Whether you are attending a Mardi Gras celebration in New Orleans, or in Quebec, or Paris, or even Carnivale in Rio de Janeiro, have you ever considered that those floats have to live somewhere during the remainder of the year?
Something most people never consider after a parade is, â€œWhere do the floats go until next yearâ€™s parade?â€ Well, in New Orleans, after the world famous Mardi Gras celebration, they are conveniently housed in an approximately 400,000 square foot warehouse near the Convention Center, right on the riverfront.
The warehouse, former site of Delta Queen Steamship Terminal, is leased by the Kern Family and that endeavor began with Blaine Kern, a float designer and builder, in 1947. His son Barry now heads the business known as Mardi Gras World.
For gauging size, please notice the trash can to the right in the photo.Â It's there so you can realize the enormity of these things.
Mardi Gras is very profitable money maker for New Orleans with 12 days of celebration and over 60 parades resulting in millions of consumer and tourist dollars! Most spectators are probably unaware that these parades and the floats originated as far back as 1837 and, in those days, they were drawn by mules! Itâ€™s probably irrelevant to most observers but itâ€™s a good thing to know if you strive to enhance your appreciation of what you are viewing.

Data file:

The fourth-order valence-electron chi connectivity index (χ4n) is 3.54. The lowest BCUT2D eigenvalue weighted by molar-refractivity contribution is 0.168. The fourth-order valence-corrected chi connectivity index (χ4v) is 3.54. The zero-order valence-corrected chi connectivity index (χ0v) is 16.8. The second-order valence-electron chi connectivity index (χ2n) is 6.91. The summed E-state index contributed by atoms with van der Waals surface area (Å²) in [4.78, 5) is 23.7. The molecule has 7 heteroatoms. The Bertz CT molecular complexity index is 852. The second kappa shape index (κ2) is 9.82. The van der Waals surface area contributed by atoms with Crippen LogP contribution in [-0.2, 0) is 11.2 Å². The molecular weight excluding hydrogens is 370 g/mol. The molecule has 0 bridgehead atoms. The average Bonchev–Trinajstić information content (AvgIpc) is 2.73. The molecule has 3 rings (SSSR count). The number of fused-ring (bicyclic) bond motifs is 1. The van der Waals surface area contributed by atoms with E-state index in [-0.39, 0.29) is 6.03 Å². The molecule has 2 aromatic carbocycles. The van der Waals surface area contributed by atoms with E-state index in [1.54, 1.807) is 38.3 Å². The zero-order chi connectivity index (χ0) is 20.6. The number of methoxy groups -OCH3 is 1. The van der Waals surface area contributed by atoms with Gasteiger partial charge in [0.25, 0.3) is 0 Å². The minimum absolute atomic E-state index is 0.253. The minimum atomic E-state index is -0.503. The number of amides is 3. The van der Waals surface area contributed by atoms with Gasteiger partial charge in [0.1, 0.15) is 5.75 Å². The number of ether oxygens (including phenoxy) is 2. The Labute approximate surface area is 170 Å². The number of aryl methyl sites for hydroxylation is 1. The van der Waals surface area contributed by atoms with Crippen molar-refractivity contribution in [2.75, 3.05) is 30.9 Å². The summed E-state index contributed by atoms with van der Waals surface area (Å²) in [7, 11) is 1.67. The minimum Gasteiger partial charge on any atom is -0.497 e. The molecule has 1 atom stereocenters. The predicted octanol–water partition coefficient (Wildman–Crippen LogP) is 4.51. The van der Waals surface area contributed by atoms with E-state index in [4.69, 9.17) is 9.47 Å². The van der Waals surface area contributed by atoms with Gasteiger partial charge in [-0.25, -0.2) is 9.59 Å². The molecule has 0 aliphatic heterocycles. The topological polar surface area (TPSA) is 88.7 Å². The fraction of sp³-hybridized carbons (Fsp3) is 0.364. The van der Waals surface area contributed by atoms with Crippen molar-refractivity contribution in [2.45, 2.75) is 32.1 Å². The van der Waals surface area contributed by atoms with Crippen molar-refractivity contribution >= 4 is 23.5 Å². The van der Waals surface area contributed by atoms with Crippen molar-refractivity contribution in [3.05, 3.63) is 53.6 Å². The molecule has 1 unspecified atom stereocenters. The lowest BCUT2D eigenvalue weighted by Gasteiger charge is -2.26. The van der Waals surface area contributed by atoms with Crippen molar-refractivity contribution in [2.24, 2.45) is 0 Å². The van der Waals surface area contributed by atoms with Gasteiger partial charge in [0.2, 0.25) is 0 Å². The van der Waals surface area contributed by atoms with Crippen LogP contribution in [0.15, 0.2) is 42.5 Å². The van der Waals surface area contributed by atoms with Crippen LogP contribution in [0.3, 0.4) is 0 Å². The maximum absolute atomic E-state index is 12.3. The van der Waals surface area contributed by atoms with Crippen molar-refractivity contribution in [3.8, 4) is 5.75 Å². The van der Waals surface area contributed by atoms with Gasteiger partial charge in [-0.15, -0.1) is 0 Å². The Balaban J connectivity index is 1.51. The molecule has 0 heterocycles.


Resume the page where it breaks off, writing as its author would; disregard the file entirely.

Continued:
(Oh hold your breath: here is the gratuitous FOOD related photo!)
Our visit to Mardi Gras World was a step into a 3 dimensional fantasy world. Itâ€™s a world populated by papier mache, fiberglass plaster, paint, cluttered work areas, idle floats of giant proportions, some with scary looming figures and some possessing whimsically comical figures as well.
Ah, and there is my Martini!Â Hand it over!
Come along with me on a walk through the warehouse where these mega-floats rest idly in between parades. Itâ€™s a magical space filled with color, imagination, creativity and dreams brought to life in an engineered form that is hard to fathom.
A couple of Toy Story Stars!
This is a festive place filled with cartoon characters, real life caricatures, pharaohs, gorillas, fairies, Greek gods and gigantic foods! Itâ€™s a delightful world of ingenuity expressed artistically into something as large and impressive as to make it seem more real than make believe.
Mardi Gras occurs only once a year and is most famous, as a celebratory time, in New Orleans, and in Rio de Janeiro as Carnivale, although it is celebrated in many more cities around the globe.
If you can make it to a popular parade, consider yourself lucky as the Purple (Justice), Green (Faith) and Gold (Power) beads fly through the air and alcohol rains upon you.
Lastly, I hasten to add that you must have a piece of King Cake to embrace a complete â€˜Nawlins party experience! (After all, it has to end with food for me, right?) If you take the tour at Mardi Gras World, they will treat you to a piece.